Books and brews: A pseudointellectual’s guide to summer

By in Opinions

Gone is the vengeful winter that dug her icy claws into the heart of spring. Summer, awakened from her slumber, greats us with the warm tendrils of her golden sun upon our vitamin D-deficient skin. This is the perfect time to catch up on all the delights and indulgences that were sacrificed to the gods of grades during the academic year.

It’s also the prime time to try something new. Whether you are an avid reader and a seasoned drinker or you need a little convincing, this guide will give you some options and inspiration for this traditional pastime. Here are some books, and their most appropriately paired brews, to fuel your brain and your taste buds this summer.

The Double by José Saramago

Tertuliano Máximo Afonso, a bored and dissatisfied history teacher, rents a movie and discovers his doppelganger. He becomes consumed with thoughts of the double — obsessing over which of the two men is the original. A dark descent follows, as Afonso becomes involved in the double’s life. 

Saramago’s works of speculative fiction delve into the core of the human condition. Exploring the darkness within us and the beauty of our banal moments, Saramago picks at the ugliness that makes us human. 

I recommend the Berry Dark Ale from the Saskatoon Brewery to pair with this tale of duality. Appearing as a stout, the Berry Dark is sweet and light — a tale of two beers hidden in a pint glass.

The Diving Bell and the Butterfly by Jean-Dominique Bauby 

A heart-wrenching exploration of the depths of one’s memories, The Diving Bell and the Butterfly tells the tale of Bauby’s life after a brain stem stroke left him suffering from locked-in syndrome.

Unable to move anything but a single eye, Bauby wrote the book with the assistance of his therapist. He managed to dictate the story by painstakingly blinking out the alphabet. Bauby died shortly after it was completed. This is a poetic and lovely look into one man’s retrospective of life after a life-altering experience. 

I recommend Unibroue’s Blanche de Chambly while reading this masterpiece of determination and vulnerability. This “on the lees” — or unfiltered — beer pays homage to the Parisian backdrop of this autobiography.

 

 

The Demon in the Freezer by Richard Preston 

I am an avid consumer of popular-science books, so naturally, a few of them made this guide. The Demon in the Freezer is not your usual book on science, though. Preston, a former journalist with a flare for dramatic storytelling, tells the tale of the 2001 anthrax scare, the threat of bioterrorism and the history of smallpox. It reads like an action novel while being a non-fictional account of real-life scientists and the victims of ravaging microbes.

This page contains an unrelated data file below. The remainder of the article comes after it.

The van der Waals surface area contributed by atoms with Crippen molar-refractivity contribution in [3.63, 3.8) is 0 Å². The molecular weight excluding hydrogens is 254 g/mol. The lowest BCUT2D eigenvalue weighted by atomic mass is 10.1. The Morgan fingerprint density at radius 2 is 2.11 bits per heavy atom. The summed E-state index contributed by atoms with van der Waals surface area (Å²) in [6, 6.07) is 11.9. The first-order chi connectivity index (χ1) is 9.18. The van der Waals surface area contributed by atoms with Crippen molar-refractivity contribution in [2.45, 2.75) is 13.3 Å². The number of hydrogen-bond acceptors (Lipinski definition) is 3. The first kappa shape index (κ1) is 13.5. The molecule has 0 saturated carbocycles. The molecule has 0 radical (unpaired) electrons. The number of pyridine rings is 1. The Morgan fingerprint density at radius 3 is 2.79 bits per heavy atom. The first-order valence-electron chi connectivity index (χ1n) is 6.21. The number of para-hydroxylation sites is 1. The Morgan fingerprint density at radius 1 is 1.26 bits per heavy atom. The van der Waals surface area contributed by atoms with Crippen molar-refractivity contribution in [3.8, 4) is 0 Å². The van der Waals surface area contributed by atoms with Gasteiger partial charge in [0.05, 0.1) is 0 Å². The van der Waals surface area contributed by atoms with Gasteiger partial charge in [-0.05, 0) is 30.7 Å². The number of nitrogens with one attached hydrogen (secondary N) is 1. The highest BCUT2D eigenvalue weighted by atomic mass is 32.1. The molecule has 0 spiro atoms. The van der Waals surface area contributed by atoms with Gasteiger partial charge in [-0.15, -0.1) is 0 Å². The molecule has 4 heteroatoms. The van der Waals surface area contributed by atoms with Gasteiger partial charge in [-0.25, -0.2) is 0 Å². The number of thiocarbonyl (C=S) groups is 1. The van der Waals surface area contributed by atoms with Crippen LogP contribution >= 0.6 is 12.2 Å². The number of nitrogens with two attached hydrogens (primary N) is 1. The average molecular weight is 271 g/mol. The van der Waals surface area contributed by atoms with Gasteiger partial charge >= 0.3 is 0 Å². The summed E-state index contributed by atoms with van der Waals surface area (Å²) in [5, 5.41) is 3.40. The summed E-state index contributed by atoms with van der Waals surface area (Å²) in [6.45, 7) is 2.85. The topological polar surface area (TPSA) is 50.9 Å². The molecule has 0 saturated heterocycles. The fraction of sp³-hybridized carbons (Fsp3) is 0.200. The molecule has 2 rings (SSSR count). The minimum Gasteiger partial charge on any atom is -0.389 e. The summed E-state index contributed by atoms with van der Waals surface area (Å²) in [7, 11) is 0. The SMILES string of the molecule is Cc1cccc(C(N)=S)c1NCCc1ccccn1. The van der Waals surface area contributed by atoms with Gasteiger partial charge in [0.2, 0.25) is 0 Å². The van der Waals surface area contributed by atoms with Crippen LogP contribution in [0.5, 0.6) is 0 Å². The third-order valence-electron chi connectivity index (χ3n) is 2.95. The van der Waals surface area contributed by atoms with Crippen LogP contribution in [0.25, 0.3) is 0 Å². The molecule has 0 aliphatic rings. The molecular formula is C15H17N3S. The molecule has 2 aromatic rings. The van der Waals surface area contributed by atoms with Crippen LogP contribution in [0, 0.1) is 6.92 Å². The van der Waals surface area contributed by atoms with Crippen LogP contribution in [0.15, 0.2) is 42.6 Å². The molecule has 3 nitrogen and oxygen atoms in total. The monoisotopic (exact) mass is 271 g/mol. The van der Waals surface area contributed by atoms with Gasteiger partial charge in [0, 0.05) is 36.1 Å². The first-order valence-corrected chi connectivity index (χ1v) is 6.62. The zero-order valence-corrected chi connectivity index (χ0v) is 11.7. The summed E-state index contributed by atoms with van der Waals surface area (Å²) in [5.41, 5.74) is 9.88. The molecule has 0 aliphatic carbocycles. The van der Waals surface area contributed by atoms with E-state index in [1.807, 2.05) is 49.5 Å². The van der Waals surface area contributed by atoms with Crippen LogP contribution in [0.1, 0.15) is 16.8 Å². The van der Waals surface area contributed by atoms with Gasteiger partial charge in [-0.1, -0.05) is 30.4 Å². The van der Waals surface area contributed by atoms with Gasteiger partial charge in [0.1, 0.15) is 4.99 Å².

I suggest you sip along to this thrilling narrative with Black Bridge Brewery’s Wheatburst — a strong India pale ale with fruity undertones. This brew is bitter yet sweet, much like Preston’s hyperbolic descriptions of hemorrhagic smallpox.

Bad Science by Ben Goldacre

Bad Science is the perfect introduction for the novice science reader.If you have never picked up a popular-science book, I suggest you lose that virginity to this one. Even if you’re not a huge fan of the subject, you will appreciate Goldacre’s humorous depictions of pseudo-science and embarrassing mishaps. 

To complement this foray into new territory, I suggest an experimental beer combination — a half-and-half blend of Nokomis Craft Ales’ IPA and any generic Radler. It sounds like a Dr. Jekyll kind of brew, but I swear it’s the perfect summer beverage — trust me. 

Insomniac City by Bill Hayes 

This book is a beautiful portrayal of love and loss. Hayes talks about his life with neurologist and lovely human Oliver Sacks. Hayes also reveals past heartache and his battle with insomnia in the city that never sleeps. 

The book’s narrative is interwoven with journal entries and photographs, while Hayes’s descriptions of his partner are both beautiful and perfectly insightful into how we look at the ones we love. 

I recommend pairing this read with Great Western Brewing’s Original 16 Prairie White Belgian-Style Wheat Beer. It’s a sweet, light summer beer — honest, just like Hayes. 

Erin Matthews / Opinions Editor

Photo: Erin Matthews / Opinions Editor

Graphic Illustration: Riley Deacon / Photo Editor